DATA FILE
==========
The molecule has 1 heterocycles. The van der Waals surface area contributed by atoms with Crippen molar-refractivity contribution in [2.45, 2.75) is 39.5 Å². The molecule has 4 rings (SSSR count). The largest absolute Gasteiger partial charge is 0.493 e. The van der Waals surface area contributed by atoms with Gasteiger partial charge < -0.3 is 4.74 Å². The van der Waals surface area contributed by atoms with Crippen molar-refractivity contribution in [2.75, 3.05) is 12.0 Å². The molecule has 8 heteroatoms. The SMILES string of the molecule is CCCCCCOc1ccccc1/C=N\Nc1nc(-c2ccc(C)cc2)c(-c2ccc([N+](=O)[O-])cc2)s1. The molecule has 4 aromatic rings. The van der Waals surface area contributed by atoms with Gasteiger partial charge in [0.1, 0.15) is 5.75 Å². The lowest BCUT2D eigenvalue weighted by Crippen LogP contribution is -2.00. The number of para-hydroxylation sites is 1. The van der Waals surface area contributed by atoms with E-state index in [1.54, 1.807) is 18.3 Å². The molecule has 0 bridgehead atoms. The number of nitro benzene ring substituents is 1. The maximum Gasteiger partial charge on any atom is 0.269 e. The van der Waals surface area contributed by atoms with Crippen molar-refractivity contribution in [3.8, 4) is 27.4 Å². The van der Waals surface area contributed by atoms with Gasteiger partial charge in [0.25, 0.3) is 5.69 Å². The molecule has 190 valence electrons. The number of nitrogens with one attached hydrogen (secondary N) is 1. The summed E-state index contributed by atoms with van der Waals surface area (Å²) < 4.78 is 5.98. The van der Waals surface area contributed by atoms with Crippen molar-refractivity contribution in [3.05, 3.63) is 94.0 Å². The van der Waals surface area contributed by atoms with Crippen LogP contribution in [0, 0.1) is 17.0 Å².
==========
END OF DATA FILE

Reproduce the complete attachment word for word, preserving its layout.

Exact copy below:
The molecule has 1 heterocycles. The van der Waals surface area contributed by atoms with Crippen molar-refractivity contribution in [2.45, 2.75) is 39.5 Å². The molecule has 4 rings (SSSR count). The largest absolute Gasteiger partial charge is 0.493 e. The van der Waals surface area contributed by atoms with Gasteiger partial charge < -0.3 is 4.74 Å². The van der Waals surface area contributed by atoms with Crippen molar-refractivity contribution in [2.75, 3.05) is 12.0 Å². The molecule has 8 heteroatoms. The SMILES string of the molecule is CCCCCCOc1ccccc1/C=N\Nc1nc(-c2ccc(C)cc2)c(-c2ccc([N+](=O)[O-])cc2)s1. The molecule has 4 aromatic rings. The van der Waals surface area contributed by atoms with Gasteiger partial charge in [0.1, 0.15) is 5.75 Å². The lowest BCUT2D eigenvalue weighted by Crippen LogP contribution is -2.00. The number of para-hydroxylation sites is 1. The van der Waals surface area contributed by atoms with E-state index in [1.54, 1.807) is 18.3 Å². The molecule has 0 bridgehead atoms. The number of nitro benzene ring substituents is 1. The maximum Gasteiger partial charge on any atom is 0.269 e. The van der Waals surface area contributed by atoms with Crippen molar-refractivity contribution in [3.8, 4) is 27.4 Å². The van der Waals surface area contributed by atoms with Gasteiger partial charge in [0.25, 0.3) is 5.69 Å². The molecule has 190 valence electrons. The number of nitrogens with one attached hydrogen (secondary N) is 1. The summed E-state index contributed by atoms with van der Waals surface area (Å²) < 4.78 is 5.98. The van der Waals surface area contributed by atoms with Crippen molar-refractivity contribution in [3.05, 3.63) is 94.0 Å². The van der Waals surface area contributed by atoms with Crippen LogP contribution in [0, 0.1) is 17.0 Å².